- Rowland MA, Deeds EJ (Apr 2014). "Crosstalk and the evolution of specificity in two-component signaling". Proceedings of the National Academy of Sciences of the United States of America. 111 (15): 5550â€“5. doi:10.1073/pnas.1317178111. PMC 3992699. PMID 24706803.
- Barakat M, Ortet P, Whitworth DE (Jan 2011). "P2CS: a database of prokaryotic two-component systems". Nucleic Acids Research. 39 (Database issue): D771â€“6. doi:10.1093/nar/gkq1023. PMC 3013651. PMID 21051349.
- Ortet P, Whitworth DE, Santaella C, Achouak W, Barakat M (Jan 2015). "P2CS: updates of the prokaryotic two-component systems database". Nucleic Acids Research. 43 (Database issue): D536â€“41. doi:10.1093/nar/gku968. PMC 4384028. PMID 25324303.
This tab holds the annotation information that is stored in the Pfam database. As we move to using Wikipedia as our main source of annotation, the contents of this tab will be gradually replaced by the Wikipedia tab.
Histidine kinase Provide feedback
This family represents a region within bacterial histidine kinase enzymes. Two-component signal transduction systems such as those mediated by histidine kinase are integral parts of bacterial cellular regulatory processes, and are used to regulate the expression of genes involved in virulence . Members of this family often contain PF02518 and/or PF00672.
Stephenson K, Hoch JA; , Curr Drug Targets Infect Disord 2002;2:235-246.: Histidine kinase-mediated signal transduction systems of pathogenic microorganisms as targets for therapeutic intervention. PUBMED:12462127 EPMC:12462127
This tab holds annotation information from the InterPro database.
InterPro entry IPR010559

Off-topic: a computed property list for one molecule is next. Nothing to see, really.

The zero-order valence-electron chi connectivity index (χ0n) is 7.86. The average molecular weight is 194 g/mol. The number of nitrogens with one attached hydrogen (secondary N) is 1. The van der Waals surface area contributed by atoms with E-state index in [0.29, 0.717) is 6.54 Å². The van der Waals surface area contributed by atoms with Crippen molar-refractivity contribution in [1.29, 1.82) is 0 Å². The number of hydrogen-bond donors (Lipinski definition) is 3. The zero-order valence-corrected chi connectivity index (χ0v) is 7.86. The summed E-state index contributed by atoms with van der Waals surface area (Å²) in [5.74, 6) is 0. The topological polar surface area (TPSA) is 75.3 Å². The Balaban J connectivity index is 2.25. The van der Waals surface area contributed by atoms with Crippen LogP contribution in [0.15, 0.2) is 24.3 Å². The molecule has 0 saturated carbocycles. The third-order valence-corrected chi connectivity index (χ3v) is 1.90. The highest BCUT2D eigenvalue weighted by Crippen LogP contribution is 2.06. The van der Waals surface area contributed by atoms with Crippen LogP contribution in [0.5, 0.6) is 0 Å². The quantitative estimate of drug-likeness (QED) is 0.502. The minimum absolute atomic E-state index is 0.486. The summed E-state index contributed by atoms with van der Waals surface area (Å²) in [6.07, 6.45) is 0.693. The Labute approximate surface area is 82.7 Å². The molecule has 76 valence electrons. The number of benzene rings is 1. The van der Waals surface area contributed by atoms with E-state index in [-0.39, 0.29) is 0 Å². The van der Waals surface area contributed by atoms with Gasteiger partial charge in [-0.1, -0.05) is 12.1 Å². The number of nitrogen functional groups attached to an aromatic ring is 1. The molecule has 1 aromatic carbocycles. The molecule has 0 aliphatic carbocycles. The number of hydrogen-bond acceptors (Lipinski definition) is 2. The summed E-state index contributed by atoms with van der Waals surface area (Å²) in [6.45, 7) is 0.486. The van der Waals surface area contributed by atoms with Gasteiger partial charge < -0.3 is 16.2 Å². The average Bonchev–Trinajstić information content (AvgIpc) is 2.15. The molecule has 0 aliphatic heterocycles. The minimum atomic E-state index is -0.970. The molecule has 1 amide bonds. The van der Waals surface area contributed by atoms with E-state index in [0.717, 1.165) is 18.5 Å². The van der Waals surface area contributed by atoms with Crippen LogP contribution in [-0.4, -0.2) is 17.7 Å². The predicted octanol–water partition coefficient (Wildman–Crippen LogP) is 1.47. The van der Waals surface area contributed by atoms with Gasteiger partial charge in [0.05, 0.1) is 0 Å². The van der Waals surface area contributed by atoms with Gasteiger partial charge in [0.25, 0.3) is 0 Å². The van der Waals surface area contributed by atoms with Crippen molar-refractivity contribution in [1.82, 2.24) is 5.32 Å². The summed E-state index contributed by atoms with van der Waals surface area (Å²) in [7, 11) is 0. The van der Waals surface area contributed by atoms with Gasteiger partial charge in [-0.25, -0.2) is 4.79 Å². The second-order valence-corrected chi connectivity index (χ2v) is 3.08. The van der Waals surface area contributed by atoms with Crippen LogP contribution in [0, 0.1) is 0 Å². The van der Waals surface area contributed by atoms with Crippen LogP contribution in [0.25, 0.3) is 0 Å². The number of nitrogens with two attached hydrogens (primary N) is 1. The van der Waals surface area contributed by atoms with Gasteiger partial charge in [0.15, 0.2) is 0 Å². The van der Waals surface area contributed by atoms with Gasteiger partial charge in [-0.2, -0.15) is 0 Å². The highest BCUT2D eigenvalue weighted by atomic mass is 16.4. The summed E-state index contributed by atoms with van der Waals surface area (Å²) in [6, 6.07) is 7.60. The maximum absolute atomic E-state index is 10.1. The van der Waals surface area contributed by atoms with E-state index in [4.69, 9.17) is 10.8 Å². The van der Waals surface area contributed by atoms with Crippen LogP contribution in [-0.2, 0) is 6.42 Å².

Two-component signal transduction systems enable bacteria to sense, respond, and adapt to a wide range of environments, stressors, and growth conditions [PUBMED:16176121]. Some bacteria can contain up to as many as 200 two-component systems that need tight regulation to prevent unwanted cross-talk [PUBMED:18076326]. These pathways have been adapted to response to a wide variety of stimuli, including nutrients, cellular redox state, changes in osmolarity, quorum signals, antibiotics, and more [PUBMED:12372152]. Two-component systems are comprised of a sensor histidine kinase (HK) and its cognate response regulator (RR) [PUBMED:10966457]. The HK catalyses its own auto-phosphorylation followed by the transfer of the phosphoryl group to the receiver domain on RR; phosphorylation of the RR usually activates an attached output domain, which can then effect changes in cellular physiology, often by regulating gene expression. Some HK are bifunctional, catalysing both the phosphorylation and dephosphorylation of their cognate RR. The input stimuli can regulate either the kinase or phosphatase activity of the bifunctional HK.
A variant of the two-component system is the phospho-relay system. Here a hybrid HK auto-phosphorylates and then transfers the phosphoryl group to an internal receiver domain, rather than to a separate RR protein. The phosphoryl group is then shuttled to histidine phosphotransferase (HPT) and subsequently to a terminal RR, which can evoke the desired response [PUBMED:11934609, PUBMED:11489844].
Signal transducing histidine kinases are the key elements in two-component signal transduction systems, which control complex processes such as the initiation of development in microorganisms [PUBMED:8868347, PUBMED:11406410]. Examples of histidine kinases are EnvZ, which plays a central role in osmoregulation [PUBMED:10426948], and CheA, which plays a central role in the chemotaxis system [PUBMED:9989504]. Histidine kinases usually have an N-terminal ligand-binding domain and a C-terminal kinase domain, but other domains may also be present. The kinase domain is responsible for the autophosphorylation of the histidine with ATP, the phosphotransfer from the kinase to an aspartate of the response regulator, and (with bifunctional enzymes) the phosphotransfer from aspartyl phosphate back to ADP or to water [PUBMED:11145881]. The kinase core has a unique fold, distinct from that of the Ser/Thr/Tyr kinase superfamily.